Individuals with Down syndrome are more susceptible to obstructive sleep apnea. Their upper airways are usually smaller because of a larger tongue and smaller maxilla (upper jaw). Other factors can contribute to a narrower airway passage such as lower muscle tone, obesity, enlarged tonsils, and hypothyroidism. To learn more about sleep apnea please refer to the Sleep Apnea handout on the Resources page on the ADSC website.
We will discuss CPAP and tips for successful usage. CPAP stands for continuous positive airway pressure. It is given by a machine which blows air into the upper airways at a pre-set constant pressure. The machine is attached by an air hose to a mask worn on the face while sleeping. The positive pressure expands the upper airway and prevents its collapse. The optimal pressure setting is identified during a titration (adjustment) study, during which different pressures are trialed to determine the lowest pressure needed to prevent obstruction. While CPAP can seem cumbersome at first, most people successfully adapt to it, and learn to associate wearing it with feeling better during the day.
There are 3 parts to the CPAP machine; the motor, the hose, and the mask. The motor takes room air and pressurizes it to deliver the perfect amount of air pressure you need to clear the obstruction. The hose simply delivers the air from the motor to the mask. The mask comes in all shapes and sizes to help the individual feel comfortable wearing the mask.
There are 3 different types of masks – nasal pillow, nasal mask, and full-face mask. The nasal pillow, the smallest, only enters the nostrils. It allows users to wear their glasses and is good for active sleepers who toss and turn a lot but not ideal for mouth breathers. The nasal mask is triangular and fits over the nose. It is better for higher pressure settings and allows more natural airflow than the pillow. They once again are not ideal for mouth-breathers or those who experience allergies and significant nasal congestion. The full-face mask covers the nose and mouth. This is ideal for mouth breathers and those who have nasal obstruction or congestion.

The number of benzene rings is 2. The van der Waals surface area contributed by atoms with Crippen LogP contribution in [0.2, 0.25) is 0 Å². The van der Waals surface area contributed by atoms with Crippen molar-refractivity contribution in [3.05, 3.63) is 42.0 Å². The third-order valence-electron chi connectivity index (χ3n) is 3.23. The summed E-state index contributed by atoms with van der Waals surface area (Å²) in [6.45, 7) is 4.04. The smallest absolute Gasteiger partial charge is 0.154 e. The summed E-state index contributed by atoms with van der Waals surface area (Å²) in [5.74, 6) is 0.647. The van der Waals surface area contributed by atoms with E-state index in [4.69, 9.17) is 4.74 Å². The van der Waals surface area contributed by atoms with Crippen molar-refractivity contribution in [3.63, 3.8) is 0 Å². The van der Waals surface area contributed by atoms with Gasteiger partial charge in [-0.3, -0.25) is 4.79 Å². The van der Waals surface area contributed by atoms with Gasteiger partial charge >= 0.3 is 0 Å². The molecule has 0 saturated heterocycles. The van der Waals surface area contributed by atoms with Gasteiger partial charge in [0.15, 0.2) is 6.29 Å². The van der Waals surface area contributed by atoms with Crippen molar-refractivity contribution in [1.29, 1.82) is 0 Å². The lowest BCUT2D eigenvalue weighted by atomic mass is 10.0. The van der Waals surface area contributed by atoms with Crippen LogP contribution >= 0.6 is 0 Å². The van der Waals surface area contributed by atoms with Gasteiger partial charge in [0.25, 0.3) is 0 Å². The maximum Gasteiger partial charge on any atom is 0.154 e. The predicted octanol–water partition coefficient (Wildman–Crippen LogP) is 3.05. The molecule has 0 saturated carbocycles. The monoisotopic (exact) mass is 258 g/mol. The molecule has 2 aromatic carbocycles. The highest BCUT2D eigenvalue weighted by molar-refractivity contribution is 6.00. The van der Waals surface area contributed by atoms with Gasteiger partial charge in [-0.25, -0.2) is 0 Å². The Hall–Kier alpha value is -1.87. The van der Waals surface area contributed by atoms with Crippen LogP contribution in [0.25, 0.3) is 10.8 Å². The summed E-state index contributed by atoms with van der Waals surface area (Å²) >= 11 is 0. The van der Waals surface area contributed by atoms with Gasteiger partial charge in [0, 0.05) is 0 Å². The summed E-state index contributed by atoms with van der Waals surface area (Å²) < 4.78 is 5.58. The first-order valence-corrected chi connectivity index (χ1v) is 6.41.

Tips and Tricks for CPAP
To help get comfortable wearing the mask, begin using the CPAP for short periods during the day when relaxing or watching TV. This will help your family member become comfortable with using the mask and help it feel more natural when falling asleep at night.
Make CPAP part of your bedtime routine. As we know, our individuals with Down syndrome like to have routine in their lives. Adding CPAP to the nighttime routine will help it feel more natural while helping them feel more rested in the morning and have more energy during the daytime!
Make small adjustments until it is just right. Making small adjustments at home with the straps and the headgear can help it be more comfortable. See which mask type is most comfortable for getting the best sleep.
The highest number of problems occur when the mask does not fit correctly. If the mask is too small it will not seal properly and air can leak out the side and blow into your eyes.
If you are having nasal congestion this may be from your CPAP. You can use a saline nasal spray or decongestant to help. Please discuss with your healthcare provider prior to starting any decongestants or antihistamines.
CPAP can cause you to have a dry mouth, throat, or nose. Many devices have a heated humidifier to help you breathe warm, moist air through your mask.
If any of these tips do not work, please contact your sleep center or your health care provider.